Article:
SAN FRANCISCO--(BUSINESS WIRE)--Fitch Ratings affirms the following CIVICVentures (Anchorage), AK revenue bonds:
--$103.2 million revenue bonds, series 2006 (Anchorage Convention Center) at 'A+'.
The Rating Outlook is Stable.
Bonds are payable from a gross pledge of a portion of the municipality of Anchorage's (the municipality or MOA) hotel tax revenues.
KEY RATING DRIVERS
NARROW PLEDGED REVENUES; SOLID COVERAGE: Pledged revenues are derived from hotel taxes, a narrow and economically sensitive revenue stream. However, current coverage of MADS is good at 1.76 times (x) and with the project completed, no additional leverage is expected.
ADEQUATE LEGAL PROTECTIONS: The additional bonds test (ABT) is sound (1.75x MADS), the indenture is a closed loop, and additional security is provided by the cash-funded debt service reserve. Well-structured operating and capital reserve funds are also part of the flow of funds and are a partial mitigant to revenue volatility.
SOLID LOCAL ECONOMY; SOUND HOSPITALITY SECTOR: Fitch believes the municipality's diverse economy supports sustainable long-term hotel demand. MOA's hospitality sector benefits from its role as a regional/state destination for commercial services (banking and healthcare) as well a destination and starting point for tourists visiting the state. After three years of modest declines, the MOAs room inventory increased in 2013 and 2014.
WEAK DEBT PROFILE: Debt service escalates moderately resulting in very slow amortization. Although leverage of pledged revenues for debt service is relatively low, pledged revenues are highly leveraged when MOA's operating subsidy (funded with surplus pledged revenues) is included.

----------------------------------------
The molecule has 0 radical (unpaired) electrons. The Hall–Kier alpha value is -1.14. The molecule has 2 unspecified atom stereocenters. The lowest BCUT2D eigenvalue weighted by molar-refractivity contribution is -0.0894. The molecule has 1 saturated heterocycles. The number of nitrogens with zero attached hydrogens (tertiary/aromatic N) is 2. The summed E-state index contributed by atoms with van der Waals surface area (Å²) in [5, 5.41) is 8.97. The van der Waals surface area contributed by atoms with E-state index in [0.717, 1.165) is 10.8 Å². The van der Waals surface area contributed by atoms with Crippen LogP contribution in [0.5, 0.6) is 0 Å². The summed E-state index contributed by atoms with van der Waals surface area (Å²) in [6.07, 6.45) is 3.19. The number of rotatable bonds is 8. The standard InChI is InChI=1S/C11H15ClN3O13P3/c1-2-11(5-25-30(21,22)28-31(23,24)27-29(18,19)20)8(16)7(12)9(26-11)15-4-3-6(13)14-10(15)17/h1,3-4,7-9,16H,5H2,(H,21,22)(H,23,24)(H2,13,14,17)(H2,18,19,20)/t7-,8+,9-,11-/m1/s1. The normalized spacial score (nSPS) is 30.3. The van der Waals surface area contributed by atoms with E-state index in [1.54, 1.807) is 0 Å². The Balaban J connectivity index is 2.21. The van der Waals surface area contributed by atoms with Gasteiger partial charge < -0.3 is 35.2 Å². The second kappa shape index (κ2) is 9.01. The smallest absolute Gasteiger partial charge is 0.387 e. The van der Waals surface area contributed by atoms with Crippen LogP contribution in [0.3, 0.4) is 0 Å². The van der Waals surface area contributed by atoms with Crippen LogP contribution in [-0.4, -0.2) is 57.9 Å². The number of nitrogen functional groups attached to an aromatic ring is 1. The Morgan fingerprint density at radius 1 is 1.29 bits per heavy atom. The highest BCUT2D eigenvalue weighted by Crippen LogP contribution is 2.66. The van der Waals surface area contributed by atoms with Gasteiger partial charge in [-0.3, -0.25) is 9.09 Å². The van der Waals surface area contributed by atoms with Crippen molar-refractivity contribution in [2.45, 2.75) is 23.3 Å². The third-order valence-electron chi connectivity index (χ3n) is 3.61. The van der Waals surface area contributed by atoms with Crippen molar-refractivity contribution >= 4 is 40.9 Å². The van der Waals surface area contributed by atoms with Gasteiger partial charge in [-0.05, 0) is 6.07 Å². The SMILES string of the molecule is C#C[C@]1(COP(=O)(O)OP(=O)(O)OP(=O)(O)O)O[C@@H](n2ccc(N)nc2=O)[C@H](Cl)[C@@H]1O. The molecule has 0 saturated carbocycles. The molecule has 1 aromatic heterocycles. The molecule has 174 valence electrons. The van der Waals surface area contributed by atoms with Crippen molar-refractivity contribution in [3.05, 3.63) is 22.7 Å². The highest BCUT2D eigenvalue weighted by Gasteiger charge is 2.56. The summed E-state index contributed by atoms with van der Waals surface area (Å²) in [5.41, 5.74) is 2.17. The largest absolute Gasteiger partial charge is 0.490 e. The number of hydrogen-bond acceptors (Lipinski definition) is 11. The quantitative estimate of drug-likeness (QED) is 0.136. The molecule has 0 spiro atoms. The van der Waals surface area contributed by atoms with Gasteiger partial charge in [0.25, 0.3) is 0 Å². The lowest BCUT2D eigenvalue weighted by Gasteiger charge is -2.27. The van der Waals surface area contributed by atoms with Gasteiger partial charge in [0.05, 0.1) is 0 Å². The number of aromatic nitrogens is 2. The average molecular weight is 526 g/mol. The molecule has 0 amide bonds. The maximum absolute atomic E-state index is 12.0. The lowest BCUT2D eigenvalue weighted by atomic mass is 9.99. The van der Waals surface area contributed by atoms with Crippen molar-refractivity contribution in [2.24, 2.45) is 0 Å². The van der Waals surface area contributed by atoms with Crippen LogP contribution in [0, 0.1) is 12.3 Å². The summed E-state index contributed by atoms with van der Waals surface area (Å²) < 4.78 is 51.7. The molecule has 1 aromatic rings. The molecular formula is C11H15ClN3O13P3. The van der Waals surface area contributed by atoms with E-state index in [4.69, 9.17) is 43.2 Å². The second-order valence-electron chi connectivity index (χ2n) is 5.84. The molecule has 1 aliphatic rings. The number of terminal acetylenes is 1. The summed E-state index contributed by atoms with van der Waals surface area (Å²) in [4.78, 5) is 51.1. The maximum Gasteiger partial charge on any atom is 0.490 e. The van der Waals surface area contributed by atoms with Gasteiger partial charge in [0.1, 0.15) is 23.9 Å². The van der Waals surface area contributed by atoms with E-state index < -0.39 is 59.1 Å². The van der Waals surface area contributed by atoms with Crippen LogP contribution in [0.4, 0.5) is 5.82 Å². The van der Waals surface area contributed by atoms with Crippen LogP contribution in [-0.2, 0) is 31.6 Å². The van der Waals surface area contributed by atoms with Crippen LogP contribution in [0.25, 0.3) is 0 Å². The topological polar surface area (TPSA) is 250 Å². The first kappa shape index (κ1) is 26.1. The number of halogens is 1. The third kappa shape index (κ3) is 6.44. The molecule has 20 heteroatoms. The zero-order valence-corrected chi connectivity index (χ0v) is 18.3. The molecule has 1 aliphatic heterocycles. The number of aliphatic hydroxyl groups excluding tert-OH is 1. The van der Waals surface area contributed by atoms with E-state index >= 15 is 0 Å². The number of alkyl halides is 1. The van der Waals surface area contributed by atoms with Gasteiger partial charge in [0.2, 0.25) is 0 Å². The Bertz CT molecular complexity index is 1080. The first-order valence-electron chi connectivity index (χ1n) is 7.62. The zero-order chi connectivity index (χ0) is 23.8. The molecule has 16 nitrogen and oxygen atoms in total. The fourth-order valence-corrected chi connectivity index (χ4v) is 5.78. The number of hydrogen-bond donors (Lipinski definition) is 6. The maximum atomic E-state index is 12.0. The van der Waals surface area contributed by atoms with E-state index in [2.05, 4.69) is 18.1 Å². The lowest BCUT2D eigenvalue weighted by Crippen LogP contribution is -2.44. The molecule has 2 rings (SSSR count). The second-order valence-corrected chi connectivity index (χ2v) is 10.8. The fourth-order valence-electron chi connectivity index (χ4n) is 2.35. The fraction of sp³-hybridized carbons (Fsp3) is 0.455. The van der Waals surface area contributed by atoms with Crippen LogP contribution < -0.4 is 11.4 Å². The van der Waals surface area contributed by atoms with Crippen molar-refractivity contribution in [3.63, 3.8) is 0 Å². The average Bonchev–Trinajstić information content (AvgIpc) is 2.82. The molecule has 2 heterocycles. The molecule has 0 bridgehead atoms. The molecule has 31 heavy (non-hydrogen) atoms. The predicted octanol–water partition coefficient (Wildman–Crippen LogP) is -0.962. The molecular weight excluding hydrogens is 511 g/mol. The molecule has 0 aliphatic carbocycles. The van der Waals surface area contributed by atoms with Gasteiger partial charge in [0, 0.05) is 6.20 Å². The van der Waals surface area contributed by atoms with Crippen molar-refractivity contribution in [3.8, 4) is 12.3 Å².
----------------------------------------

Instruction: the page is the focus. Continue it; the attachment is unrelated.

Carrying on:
RATING INCORPORATES VOLATILITY: The current rating level incorporates pledged revenue volatility within the historical range. Should negative volatility exceed this expectation, there would likely be downward rating pressure.
CIVICVentures is a single-purpose nonprofit corporation created to finance the construction of a convention center in downtown Anchorage. CIVICVentures is governed by a five-member board of directors appointed by the mayor of the municipality. Construction of the convention center was completed on schedule and on budget in September 2008.
Anchorage is the center of business, trade, transportation, healthcare, education, government and tourism for the Gulf of Alaska region and accounts for more than 55% of the state's economic output.
CONCENTRATED REVENUES; SOUND LEGAL STRUCTURE
The municipality's total hotel tax rate is 12%. Pledged revenues are equal to about 8.59% of all taxable room revenue, or about 71.6% of all room taxes collected.
Voters authorized a four percentage point increase in the city's room tax to 12% and the issuance of revenue bonds to construct a new convention center in April 2005. The bonds are primarily payable from the new 4% convention center room tax (CCRT). The Anchorage Convention and Visitor's Bureau (ACVB) has also pledged 66.25% of the four percentage points it receives from the municipality to promote tourism. The MOA pledges $500,000 per year from its remaining four percentage points room tax to be increased or decreased each year by the percentage change in total hotel taxes collected for the prior year. The ACVB pledges another $500,000 from its remaining room tax revenues likewise to be increased or decreased each year by the percentage change in total hotel taxes collected for the prior year.